At Reinvestment Fund, the essence of our work is to build social cohesion and restore community fabric. This past week, we witnessed ghastly events fueled by division and hate—experiences that are fundamentally antithetical to our values. These challenging events underscore that our friendships, alliances and shared support is more important now than ever before.
Despite gains over the past decade, limited access to healthy food continues to affect residents of both urban and rural communities across the United States—which is why Reinvestment Fund recently updated its Limited Supermarket Access (LSA) analysis. According to the 2018 update, 17.6 million people (5.6% of the population) live in LSA areas, a decrease of 3.1 million people (or 15%) from 2010.
The LSA analysis measures access to healthy food by determining which areas are well-served by supermarkets and which have relatively limited access. But Reinvestment Fund’s LSA analysis is unique in going beyond simply identifying areas with limited access; it also measures the extent to which LSA areas can support new or expanded food retail.
“For more than a decade, we have worked to ensure that all Americans have equitable and adequate access to healthy food,” said Don Hinkle-Brown, President and CEO of Reinvestment Fund. “The LSA has been at the core of our evidence-based approach to solutions that bring improved access to healthy food as well as economic opportunity to communities across the country.”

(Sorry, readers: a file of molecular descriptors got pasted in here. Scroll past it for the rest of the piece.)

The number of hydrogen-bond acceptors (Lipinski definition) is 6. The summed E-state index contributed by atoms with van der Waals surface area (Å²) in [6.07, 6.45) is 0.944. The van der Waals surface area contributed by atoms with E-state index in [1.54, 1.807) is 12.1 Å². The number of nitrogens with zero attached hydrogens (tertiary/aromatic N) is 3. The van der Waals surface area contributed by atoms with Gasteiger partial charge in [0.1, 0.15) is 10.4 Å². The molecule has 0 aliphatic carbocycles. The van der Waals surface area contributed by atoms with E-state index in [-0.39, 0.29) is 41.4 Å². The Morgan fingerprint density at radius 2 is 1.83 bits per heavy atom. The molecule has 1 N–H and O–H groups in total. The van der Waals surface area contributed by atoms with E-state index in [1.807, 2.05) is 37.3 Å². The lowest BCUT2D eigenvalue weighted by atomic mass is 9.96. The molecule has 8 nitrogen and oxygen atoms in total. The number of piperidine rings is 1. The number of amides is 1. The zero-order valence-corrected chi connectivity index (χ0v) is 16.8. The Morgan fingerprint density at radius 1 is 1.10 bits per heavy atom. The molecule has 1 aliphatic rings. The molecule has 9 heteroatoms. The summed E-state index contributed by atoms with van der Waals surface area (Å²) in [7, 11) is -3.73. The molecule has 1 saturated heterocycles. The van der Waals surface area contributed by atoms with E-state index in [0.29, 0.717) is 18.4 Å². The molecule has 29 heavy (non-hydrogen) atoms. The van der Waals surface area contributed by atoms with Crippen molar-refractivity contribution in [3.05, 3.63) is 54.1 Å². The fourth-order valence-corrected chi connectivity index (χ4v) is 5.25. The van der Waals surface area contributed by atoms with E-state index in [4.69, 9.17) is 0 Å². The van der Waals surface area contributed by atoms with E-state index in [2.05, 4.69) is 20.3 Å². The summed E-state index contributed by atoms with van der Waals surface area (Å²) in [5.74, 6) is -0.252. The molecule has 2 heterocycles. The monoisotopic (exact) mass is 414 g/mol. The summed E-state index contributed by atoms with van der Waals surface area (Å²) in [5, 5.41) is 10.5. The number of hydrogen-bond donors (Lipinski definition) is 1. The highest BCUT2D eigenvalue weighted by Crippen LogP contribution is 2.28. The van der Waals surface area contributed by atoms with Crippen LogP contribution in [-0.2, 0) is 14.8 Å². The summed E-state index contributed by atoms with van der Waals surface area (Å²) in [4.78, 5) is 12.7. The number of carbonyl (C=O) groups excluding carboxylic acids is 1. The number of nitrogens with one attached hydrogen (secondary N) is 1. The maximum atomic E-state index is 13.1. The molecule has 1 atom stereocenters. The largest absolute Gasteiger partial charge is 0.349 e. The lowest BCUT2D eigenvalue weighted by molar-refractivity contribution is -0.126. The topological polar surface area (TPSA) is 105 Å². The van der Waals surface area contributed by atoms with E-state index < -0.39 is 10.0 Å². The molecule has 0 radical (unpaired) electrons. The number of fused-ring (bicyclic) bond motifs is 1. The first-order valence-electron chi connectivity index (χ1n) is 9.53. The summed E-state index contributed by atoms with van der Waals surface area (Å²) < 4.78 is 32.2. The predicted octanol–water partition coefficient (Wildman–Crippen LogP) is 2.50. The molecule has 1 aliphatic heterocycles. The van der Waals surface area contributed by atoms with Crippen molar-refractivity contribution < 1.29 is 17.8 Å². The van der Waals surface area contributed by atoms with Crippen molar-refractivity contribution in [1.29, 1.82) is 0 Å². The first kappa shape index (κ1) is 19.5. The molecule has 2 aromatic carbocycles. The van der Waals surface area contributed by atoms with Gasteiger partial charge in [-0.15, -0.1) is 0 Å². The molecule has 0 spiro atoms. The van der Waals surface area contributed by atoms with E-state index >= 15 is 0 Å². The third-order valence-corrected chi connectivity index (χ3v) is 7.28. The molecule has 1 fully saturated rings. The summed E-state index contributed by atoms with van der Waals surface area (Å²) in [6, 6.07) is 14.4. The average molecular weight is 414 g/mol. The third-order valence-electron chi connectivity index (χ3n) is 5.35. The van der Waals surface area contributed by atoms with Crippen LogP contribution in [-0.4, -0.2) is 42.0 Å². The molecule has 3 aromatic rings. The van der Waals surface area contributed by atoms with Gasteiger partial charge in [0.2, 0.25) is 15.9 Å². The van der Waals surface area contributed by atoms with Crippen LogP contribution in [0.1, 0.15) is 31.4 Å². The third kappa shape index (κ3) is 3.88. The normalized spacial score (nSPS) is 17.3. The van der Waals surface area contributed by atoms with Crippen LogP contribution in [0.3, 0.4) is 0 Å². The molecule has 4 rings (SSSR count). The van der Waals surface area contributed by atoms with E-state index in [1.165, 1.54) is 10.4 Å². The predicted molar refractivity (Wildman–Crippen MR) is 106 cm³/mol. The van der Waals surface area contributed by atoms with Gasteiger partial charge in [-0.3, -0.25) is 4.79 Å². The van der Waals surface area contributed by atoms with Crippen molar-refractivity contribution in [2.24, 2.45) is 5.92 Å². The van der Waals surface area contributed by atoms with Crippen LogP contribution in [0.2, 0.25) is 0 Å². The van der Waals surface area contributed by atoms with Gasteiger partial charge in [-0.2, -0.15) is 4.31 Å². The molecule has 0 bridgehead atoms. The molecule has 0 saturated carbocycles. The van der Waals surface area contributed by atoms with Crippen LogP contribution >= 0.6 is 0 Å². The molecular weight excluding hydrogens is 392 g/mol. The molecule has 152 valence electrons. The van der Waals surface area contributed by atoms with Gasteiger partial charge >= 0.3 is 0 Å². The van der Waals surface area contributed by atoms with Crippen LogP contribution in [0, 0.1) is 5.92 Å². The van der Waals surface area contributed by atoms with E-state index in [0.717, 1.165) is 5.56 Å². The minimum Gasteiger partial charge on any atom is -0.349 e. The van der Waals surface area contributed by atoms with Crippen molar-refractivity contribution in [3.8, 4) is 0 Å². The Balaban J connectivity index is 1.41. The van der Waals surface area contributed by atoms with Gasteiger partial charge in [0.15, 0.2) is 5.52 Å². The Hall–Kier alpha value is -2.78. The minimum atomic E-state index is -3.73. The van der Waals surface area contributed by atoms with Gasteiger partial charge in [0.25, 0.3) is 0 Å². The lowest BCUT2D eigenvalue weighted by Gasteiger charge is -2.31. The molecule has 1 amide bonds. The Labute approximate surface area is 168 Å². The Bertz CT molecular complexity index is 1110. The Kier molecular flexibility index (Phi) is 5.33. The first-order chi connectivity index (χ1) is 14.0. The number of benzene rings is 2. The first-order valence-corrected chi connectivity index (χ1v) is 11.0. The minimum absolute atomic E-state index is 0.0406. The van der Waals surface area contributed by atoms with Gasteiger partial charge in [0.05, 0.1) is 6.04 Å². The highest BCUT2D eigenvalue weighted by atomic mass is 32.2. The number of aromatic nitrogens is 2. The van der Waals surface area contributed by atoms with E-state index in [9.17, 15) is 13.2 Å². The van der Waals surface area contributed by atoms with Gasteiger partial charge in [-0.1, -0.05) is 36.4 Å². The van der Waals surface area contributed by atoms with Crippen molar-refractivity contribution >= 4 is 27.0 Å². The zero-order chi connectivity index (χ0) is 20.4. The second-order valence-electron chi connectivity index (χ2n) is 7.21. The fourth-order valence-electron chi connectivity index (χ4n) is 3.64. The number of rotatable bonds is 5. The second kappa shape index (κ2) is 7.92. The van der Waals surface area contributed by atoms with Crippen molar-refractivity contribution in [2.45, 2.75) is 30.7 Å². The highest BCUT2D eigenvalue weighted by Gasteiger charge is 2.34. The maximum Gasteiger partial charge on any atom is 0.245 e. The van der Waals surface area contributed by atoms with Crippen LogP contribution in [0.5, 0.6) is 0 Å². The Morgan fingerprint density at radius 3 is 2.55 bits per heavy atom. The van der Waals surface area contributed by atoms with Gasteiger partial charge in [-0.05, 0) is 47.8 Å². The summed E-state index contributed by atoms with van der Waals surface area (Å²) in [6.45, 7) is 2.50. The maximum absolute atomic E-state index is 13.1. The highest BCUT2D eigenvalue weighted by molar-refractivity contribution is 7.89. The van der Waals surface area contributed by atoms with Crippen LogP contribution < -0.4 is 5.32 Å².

Despite gains over the past decade, limited access to healthy food continues to affect urban and rural communities across the United States. Financing the construction of new supermarkets and the expansion of existing stores is one of the primary strategies to increase access to sources of healthy food in underserved communities. Reinvestment Fund’s Limited Supermarket Access (LSA) analysis is a tool to help investors and policymakers identify areas across the 48 contiguous United States and the District of Columbia that have both inadequate and inequitable access to healthy food and sufficient market demand for new or expanded food retail operations.
Reinvestment Fund joined our ReFresh Partner, Hope Enterprise, to finance the rehabilitation and reconstruction of Robért’s Fresh Market, which has been closed for 11 years after sustaining damage during Hurricane Katrina. Located along the St. Claude corridor, the fullservice store will include a variety of fresh and perishable departments.
Since 2014, Reinvestment Fund has been working with cities and organizations around the country to accelerate the creation of new healthy food options in underserved communities. This partnership, called ReFresh (https://www.reinvestment.com/initiatives/refresh/), has led to the creation of new data tools and market reports designed to help communities target healthy food investments. The most popular of these is the Limited Supermarket Access (LSA) analysis, which identifies areas with inequitable and inadequate access to food retail. Related to the LSA is our leakage analysis which estimates the financial capacity of an area and its residents to support a new or expanded supermarket.
Reinvestment Fund today announced the grand opening of the new 114,000 square-foot Glenwood Kroger Marketplace located just across from Maynard Jackson High school at 800 Glenwood Avenue in Atlanta, GA. Reinvestment Fund provided New Markets Tax Credit (NMTC) financing for the Kroger’s Marketplace concept store which is distinctive from its other grocery stores because in addition to a full-service grocery, a pharmacy, and health and beauty departments, it also includes a health clinic, general merchandise such as home goods, apparel, and jewelry, and a fuel station.
Located in a USDA food desert and a Reinvestment Fund-designated limited supermarket access (LSA) area, the new store will provide shoppers with access to more healthy and affordable food options for an estimated 43,000 people living within two miles of the store and who currently do not have easy access to a supermarket.